forests of the Amazon basin by then threatened with unremitting destruction. In
the 1970s we were back in La Paz many times to make more films and write more
that time with scientific help from Franz and with Freddie as a 'presenter' I
began a pilot project on the theme of Green Medicine to explore the ethnic
use of plants. Both friends were still working in the capital and on one occasion
following an accident, Franz came to the hospital to shave my beard. As he approached
me with a razor... one of those sharpened on a strop - I sensed a glint in his
late 1970s Franz, Eli and their two children had moved to Germany where he had
a good contract with Boerhinger-Mannheim a pharmaceutical company. We met once
in London when he was attending a conference. Freddie was in La Paz and by 1978
was the National Director of Bolivia's museums. Then in 1979 Freddie was in Paris
studying French and more art from which time his career as an artist took serious
shape with exhibitions all over Latin America. With the exhibitions came awards
and fame as one of South America's leading painters.
some years in Germany Franz retired to Santa Cruz de la Sierra the capital of
lowland Bolivia which luckily for me was the base for our Amazon film-work. Santa
Cruz had useful air, road and rail connections so I visited Franz and Eli once
or twice a year and learnt that Franz had an obscure heart problem which meant
he had to avoid returning to the altitude of La Paz.
his enforced lowland life gave me the chance to persuade him to fix a meeting
with Hans Ertl who by the 1990s was living a hermit-like life on some forested
land towards the Brazilian frontier. Ertl named his plot La Dolorida -
the grieving - possibly for his daughter Monica. His favorite daughter had met
a very sad end.
Hans Ertl and La Dolorida is another story. Our meeting in the forest retreat
was a great success and I captured many shots on my ten year old Leica. 'Oh that's
a beautiful Leica,' Ertl commented 'Let me show you mine. I used it at Stalingrad'.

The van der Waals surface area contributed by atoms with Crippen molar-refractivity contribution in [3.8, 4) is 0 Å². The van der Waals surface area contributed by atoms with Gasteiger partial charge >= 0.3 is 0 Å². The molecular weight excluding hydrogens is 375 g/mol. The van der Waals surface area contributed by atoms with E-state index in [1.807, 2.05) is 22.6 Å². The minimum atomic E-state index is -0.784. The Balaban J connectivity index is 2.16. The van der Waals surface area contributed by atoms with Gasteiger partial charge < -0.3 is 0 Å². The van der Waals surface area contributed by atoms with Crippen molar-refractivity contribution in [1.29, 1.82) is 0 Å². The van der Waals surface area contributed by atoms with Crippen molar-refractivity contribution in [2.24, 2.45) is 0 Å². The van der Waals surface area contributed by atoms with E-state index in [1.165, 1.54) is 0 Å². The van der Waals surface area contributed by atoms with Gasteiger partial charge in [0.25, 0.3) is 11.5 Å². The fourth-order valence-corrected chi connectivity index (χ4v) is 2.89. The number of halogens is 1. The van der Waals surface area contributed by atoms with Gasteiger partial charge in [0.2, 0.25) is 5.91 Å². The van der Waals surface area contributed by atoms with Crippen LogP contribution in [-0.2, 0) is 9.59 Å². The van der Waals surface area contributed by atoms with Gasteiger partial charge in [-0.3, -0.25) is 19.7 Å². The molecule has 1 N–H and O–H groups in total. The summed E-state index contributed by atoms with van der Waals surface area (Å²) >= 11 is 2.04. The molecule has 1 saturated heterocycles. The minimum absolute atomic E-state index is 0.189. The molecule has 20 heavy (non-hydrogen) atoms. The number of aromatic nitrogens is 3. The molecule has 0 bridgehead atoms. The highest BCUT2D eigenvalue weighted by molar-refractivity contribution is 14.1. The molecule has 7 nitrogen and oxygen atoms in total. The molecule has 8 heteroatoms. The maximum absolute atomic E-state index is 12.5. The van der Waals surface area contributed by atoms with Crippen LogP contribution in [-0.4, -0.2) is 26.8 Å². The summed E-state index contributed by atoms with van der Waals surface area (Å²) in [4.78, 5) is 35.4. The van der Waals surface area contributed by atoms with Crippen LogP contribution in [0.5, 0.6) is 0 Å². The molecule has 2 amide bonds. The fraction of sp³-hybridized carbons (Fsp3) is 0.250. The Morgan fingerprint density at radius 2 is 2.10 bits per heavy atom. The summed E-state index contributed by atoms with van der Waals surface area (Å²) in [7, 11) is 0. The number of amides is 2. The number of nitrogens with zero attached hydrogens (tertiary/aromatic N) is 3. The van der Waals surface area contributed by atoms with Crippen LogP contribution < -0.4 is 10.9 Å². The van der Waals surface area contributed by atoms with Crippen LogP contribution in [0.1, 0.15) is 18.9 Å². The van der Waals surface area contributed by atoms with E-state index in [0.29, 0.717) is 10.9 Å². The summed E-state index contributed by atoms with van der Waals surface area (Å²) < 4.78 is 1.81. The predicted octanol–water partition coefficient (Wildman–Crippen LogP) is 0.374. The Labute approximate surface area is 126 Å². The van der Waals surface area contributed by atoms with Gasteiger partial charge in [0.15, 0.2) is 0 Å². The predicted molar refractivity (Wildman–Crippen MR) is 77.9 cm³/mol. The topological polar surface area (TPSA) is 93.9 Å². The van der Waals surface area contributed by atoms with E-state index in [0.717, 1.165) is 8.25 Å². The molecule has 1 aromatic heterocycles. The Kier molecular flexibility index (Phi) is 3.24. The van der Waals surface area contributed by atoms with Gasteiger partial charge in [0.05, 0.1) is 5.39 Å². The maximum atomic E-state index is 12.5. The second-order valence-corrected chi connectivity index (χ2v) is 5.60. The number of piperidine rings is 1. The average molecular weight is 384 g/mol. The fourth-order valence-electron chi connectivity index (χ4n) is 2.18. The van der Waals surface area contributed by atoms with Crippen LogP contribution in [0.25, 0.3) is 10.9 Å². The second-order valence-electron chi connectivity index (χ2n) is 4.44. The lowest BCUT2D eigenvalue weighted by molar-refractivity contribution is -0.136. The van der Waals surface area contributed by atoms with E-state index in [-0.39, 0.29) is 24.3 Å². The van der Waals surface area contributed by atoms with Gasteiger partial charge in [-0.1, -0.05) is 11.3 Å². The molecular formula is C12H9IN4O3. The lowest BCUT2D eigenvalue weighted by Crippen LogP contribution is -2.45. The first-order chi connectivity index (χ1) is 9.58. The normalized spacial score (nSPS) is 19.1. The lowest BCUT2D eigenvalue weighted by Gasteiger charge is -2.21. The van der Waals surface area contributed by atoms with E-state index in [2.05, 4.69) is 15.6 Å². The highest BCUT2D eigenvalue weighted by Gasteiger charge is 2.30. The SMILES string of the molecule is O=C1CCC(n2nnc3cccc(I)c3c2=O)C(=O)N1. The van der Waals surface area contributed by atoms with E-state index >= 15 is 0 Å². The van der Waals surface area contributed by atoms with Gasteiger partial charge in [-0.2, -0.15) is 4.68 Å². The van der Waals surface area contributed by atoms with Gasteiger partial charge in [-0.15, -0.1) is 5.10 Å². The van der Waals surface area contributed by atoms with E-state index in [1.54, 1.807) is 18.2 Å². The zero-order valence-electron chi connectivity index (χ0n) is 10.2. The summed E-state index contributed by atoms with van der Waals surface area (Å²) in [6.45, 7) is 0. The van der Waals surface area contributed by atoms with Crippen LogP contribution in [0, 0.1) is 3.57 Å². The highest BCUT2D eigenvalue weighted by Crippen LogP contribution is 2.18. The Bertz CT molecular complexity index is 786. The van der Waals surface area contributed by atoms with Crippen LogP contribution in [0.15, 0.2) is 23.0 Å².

in the mountains I called on Freddie in 2004 and we met in a small cafe in 20th
October street by then a favourite of artists and writers as the old town and
the Confiteria were no longer the centre of gravity.
looking very fit and he presented me with his book titled Alfredo La Placa
from a series based on Bolivian Contemporary Painters.
the short biography he mentioned our travels together. Then in one of the introductory
essays Gerard Xuriguera writing from Paris commented on Freddie's work as it drew
themes from the earth, with its rich organic life and fascinating geology - '
La Placa' he said was a traveler with an erudite curiosity'.
think we could endorse that idea with no trouble at all. Freddie was a marvellous
companion - he gladly suffered our expedition cooking and most evenings would
produce something he had found on the ground. Then in the ways of a student seminar
we would discuss and dissect - usually over some ice cold Huari Pilsener.
2013 fifty years after Marion and I had met in La Paz we returned to Bolivia and
took Freddie and his wife Rita del Solar, a Bolivian celebrity hostess and fabulous
cook, with a few old friends to supper in a tiny Italian restaurant close to their
house...... I hesitate to think what Rita would have said about the potato and
carrot stew Freddie had to eat on our journey to Chipaya fifty years earlier.
Freddy was hobbling
from a broken ankle suffered on the steep street outside their home near the tiny
and very quiet Monticulo Park in Sopocachi, an old part of the city. Some time
later he and Rita moved from the steep street to an apartment on level ground.
In October 2016 he presented an exhibition in La Paz which he titled Red and
Black and dedicated it to saving the Earth. He died aged 87 on December 31st
2016 and his legacy will forever be in his paintings.
on the left Franz is with his classic Zeiss Werra 35mm still camera - made in
East Germany in the 1950s. It was one of the leading post war designs.
lens was a true Zeiss classic though mildly scratched from Franz's forest travels.
Only the lens cap was missing - maybe he lost it on the Collana adventure?
I had taken this picture on a digital camera , Franz said 'Well this ancient film
camera will be a relic - maybe you would like it for your collection? It has pride
of place in my study.
died from cancer in 2009 in Santa Cruz and we learnt that he had spent his last
years tidying his research and writing a small book - as he said 'rewriting history'.
He always said 'Everything must be questioned and no stone unturned to find the
had published Enigmas in 2008 and signed a copy for me. Before his death
he put aside a pile of his collection marked 'for Tony' - some books, papers,
Perhaps the greatest treasures were his 1950s pictures and memorabilia from the
Beni part of Bolivia when he made his journey with Hans Ertl to the Sirionó.